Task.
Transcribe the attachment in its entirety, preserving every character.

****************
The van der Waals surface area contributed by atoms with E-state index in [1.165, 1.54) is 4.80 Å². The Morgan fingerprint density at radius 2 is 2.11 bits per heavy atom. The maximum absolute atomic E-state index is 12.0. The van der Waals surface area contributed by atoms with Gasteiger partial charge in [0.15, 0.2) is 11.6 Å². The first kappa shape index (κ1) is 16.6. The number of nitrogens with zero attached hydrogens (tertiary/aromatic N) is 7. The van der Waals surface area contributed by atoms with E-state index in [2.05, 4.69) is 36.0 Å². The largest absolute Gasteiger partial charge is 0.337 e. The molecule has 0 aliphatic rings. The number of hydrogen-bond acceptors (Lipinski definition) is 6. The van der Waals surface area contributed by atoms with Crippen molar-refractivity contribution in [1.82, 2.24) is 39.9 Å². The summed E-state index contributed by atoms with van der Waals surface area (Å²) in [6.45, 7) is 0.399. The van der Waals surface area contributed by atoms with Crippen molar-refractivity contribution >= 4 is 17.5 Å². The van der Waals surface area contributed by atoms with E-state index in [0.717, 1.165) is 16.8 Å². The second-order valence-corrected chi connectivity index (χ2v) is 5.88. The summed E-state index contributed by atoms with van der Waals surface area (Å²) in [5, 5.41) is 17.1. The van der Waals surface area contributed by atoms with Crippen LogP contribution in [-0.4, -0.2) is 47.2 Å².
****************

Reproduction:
The van der Waals surface area contributed by atoms with E-state index in [1.165, 1.54) is 4.80 Å². The Morgan fingerprint density at radius 2 is 2.11 bits per heavy atom. The maximum absolute atomic E-state index is 12.0. The van der Waals surface area contributed by atoms with Gasteiger partial charge in [0.15, 0.2) is 11.6 Å². The first kappa shape index (κ1) is 16.6. The number of nitrogens with zero attached hydrogens (tertiary/aromatic N) is 7. The van der Waals surface area contributed by atoms with E-state index in [2.05, 4.69) is 36.0 Å². The largest absolute Gasteiger partial charge is 0.337 e. The molecule has 0 aliphatic rings. The number of hydrogen-bond acceptors (Lipinski definition) is 6. The van der Waals surface area contributed by atoms with Crippen molar-refractivity contribution in [1.82, 2.24) is 39.9 Å². The summed E-state index contributed by atoms with van der Waals surface area (Å²) in [6.45, 7) is 0.399. The van der Waals surface area contributed by atoms with Crippen molar-refractivity contribution >= 4 is 17.5 Å². The van der Waals surface area contributed by atoms with E-state index in [0.717, 1.165) is 16.8 Å². The second-order valence-corrected chi connectivity index (χ2v) is 5.88. The summed E-state index contributed by atoms with van der Waals surface area (Å²) in [5, 5.41) is 17.1. The van der Waals surface area contributed by atoms with Crippen LogP contribution in [-0.4, -0.2) is 47.2 Å².